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Commonwealth's Attorney

Posted on: August 28, 2019

Jury Convicts Douglas Johnson, Jr. of Attempted Capital Murders in Shooting of Two Loudoun Deputies

Douglas V. Johnson

FOR IMMEDIATE RELEASE:
August 28, 2019

Contact: Heather F. Williamson
Commonwealth’s Attorney’s Office
20 East Market Street
Leesburg, VA  20176-2809
(703) 777-0242

Jury Convicts Douglas Johnson, Jr. of Attempted Capital Murders in Shooting of Two Loudoun County Sheriff’s Deputies

     LEESBURG, Virginia – August 27, 2019.  After a seven day trial, a Loudoun County jury found Douglas Johnson, Jr., 41, guilty of two charges of attempted capital murder for shooting two Loudoun County Sheriff’s deputies on Christmas Eve 2017.  The jury also convicted Johnson of nine other felonies including malicious wounding of the officers and multiple firearms charges related to the offenses.

     Deputy Commonwealth’s Attorney Sean Morgan and Assistant Commonwealth’s Attorney Amy McMullen presented the case on behalf of the Loudoun County Commonwealth’s Attorney’s Office.  The trial concluded with the jury fixing Johnson’s sentence at seventy-four years in the Virginia Department of Corrections.

     “It is reprehensible that anyone would attempt to murder the very people that protect our community every day. I applaud the bravery of our deputies and am pleased that the jury has held Johnson accountable for his actions,” said Chief Deputy Commonwealth's Attorney Nicole Wittmann.

     On the afternoon of Christmas Eve 2017, three Loudoun County Sheriff’s deputies responded to a domestic violence call made by Johnson’s nineteen-year-old daughter that her father had been shoved her out of their home on Hollow Mountain Place.  After interviewing Johnson, his daughter, and Johnson’s ex-wife, who also lived at the residence, the officers went to arrest Johnson.  Johnson was in the primary bedroom of the residence and after being told he would be arrested became angry and began yelling at his family.  The officers tried to deescalate the situation by speaking calmly with Johnson about the reasons for the arrest.  As they were attempting to talk with Johnson, he dove into the bedroom closet, grabbing a loaded .45 caliber handgun that he had hidden earlier that afternoon under some clothing on a closet shelf.  As the officers went into the closet to apprehend Johnson, he fired the .45 caliber handgun, three times, wounding Loudoun County Sheriff’s Deputy Timothy Iversen and Loudoun County Sheriff’s Deputy Katherine Grimley.  The deputies, despite their wounds along with the third deputy, Justin Nyce, were able to restrain Johnson and get the gun away from him.  One of the deputies also deployed a Taser, an electrical incapacitation device at Johnson.  None of the officers drew a firearm until after Johnson had begun shooting.  The two wounded deputies were transported to Reston Hospital Center, where they were treated for multiple gunshot wounds.  Both officers have returned to active duty with the Loudoun County Sheriff’s Office.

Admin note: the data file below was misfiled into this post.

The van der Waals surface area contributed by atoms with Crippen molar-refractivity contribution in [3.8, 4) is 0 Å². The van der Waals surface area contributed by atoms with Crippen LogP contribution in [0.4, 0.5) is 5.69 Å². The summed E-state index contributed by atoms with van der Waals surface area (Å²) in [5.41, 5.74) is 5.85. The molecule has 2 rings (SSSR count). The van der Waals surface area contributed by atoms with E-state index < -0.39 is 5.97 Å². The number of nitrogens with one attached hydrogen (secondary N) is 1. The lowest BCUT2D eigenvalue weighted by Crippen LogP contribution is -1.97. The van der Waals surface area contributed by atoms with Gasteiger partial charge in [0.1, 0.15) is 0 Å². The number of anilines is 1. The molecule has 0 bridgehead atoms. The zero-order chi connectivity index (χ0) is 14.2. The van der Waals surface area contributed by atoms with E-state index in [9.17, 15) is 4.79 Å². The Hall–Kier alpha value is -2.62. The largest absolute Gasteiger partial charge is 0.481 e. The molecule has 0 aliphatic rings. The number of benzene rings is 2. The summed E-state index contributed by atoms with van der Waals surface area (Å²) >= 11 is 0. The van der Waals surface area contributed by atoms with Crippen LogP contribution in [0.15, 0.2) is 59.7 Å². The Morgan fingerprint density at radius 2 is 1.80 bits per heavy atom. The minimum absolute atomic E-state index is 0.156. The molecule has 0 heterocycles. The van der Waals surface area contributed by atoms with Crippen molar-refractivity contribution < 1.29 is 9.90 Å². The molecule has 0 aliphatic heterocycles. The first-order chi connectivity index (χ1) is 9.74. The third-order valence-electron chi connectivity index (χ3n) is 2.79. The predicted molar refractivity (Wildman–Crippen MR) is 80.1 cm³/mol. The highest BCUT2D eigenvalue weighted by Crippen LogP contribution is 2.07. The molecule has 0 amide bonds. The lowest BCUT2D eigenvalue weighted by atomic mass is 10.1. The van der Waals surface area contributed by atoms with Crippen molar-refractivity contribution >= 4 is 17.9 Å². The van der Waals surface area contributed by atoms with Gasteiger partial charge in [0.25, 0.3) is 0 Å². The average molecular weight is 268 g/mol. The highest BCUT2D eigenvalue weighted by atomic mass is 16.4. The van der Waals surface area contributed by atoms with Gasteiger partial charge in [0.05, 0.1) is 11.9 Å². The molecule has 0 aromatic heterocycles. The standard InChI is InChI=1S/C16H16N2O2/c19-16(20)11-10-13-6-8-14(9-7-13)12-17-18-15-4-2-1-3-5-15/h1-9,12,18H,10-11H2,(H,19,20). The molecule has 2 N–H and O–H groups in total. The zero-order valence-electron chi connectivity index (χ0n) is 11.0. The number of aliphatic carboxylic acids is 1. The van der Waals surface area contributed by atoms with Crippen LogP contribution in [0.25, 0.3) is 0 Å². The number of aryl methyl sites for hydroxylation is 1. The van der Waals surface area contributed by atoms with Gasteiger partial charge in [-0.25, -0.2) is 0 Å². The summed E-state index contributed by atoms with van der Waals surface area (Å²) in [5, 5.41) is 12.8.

“This was a violent situation where lives could have been lost,” said Loudoun County Sheriff Mike Chapman. “I am proud of the actions and bravery of our deputies on that afternoon, and every day, and I am grateful for the successful prosecution by the Loudoun Commonwealth’s Attorney’s Office.  This sends a clear message that anyone who commits an assault on law enforcement will be prosecuted to the fullest extent of the law,” Sheriff Chapman added.

     During the course of the trial, the Commonwealth introduced the testimony of the wounded officers and the third deputy present, body-worn camera video of the incident, audio of the incident, and experts in the fields of firearms, Taser operation and the attending trauma surgeons at Reston Hospital.  Johnson testified as part of the defense case and claimed that he had been trying to commit suicide and had not been conscious of firing the gun, due to the effects of being stunned by a Taser and the officers’ physical attempts to restrain him.

     Deputy Commonwealth’s Attorney Sean Morgan noted to the jury that Johnson had said nothing about this being an attempt to commit suicide to the lead detective, Det. Michael A. Grimsley, in an interview only hours after the incident.  Assistant Commonwealth’s Attorney Amy McMullen told the jury that Johnson’s firing of his own gun at the officers was due to his anger at being arrested and his desire to control the situation.

     Johnson’s case is currently set for December 13, 2019 in Loudoun County Circuit Court where a final sentencing hearing will be held before the Hon. James P. Fisher, who presided over the trial.  Johnson continues to be held in custody without bond.

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